Can we defend God's love, goodness, and power in a world scarred by violence and suffering? Do we need to? Traditional attempts to explain the problem of evil have mostly seen it as a philosophical and theological task. In this fascinating take on theodicy, John Swinton reminds readers that the experience of evil and suffering precedes pontification on its origin.
In "Raging with Compassion" Swinton argues for a practical theodicy, one embodied in the life and practices of the Christian community. This practicality does not seek to provide an explanation for the existence of evil, but rather presents ways in which evil and suffering can be resisted and transformed. This, he insists, will enable Christians to live faithfully with unanswered questions as they await God's redemption of the whole creation.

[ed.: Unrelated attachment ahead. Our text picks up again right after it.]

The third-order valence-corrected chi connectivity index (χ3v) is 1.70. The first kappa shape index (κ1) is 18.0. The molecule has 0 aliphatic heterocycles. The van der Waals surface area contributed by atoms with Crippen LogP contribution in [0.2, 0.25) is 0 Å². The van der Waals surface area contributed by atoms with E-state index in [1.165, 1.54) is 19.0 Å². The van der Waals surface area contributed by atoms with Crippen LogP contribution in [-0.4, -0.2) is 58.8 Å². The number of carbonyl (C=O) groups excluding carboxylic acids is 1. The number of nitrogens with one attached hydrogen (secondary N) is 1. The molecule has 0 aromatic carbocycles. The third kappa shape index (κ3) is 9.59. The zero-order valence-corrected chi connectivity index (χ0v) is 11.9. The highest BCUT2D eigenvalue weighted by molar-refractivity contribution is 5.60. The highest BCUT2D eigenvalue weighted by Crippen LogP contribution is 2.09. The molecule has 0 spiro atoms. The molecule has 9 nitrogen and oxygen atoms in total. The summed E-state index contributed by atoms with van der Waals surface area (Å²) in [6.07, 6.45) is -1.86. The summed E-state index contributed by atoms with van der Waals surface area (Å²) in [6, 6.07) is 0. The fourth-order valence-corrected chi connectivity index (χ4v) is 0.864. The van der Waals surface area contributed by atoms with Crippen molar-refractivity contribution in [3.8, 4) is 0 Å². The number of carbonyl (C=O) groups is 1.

Swinton explores essential practices of redemption -- lament, forgiveness, thoughtfulness, hospitality, and friendship -- drawing out their practical implications for the faithful resistance of evil. Enhanced by case studies from current events and by Swinton's own experience as a pastor and mental health nurse, this book seeks to inspire fresh questions about the Christian traditions, as well as new responses and modes of practice to our broken, fallen world.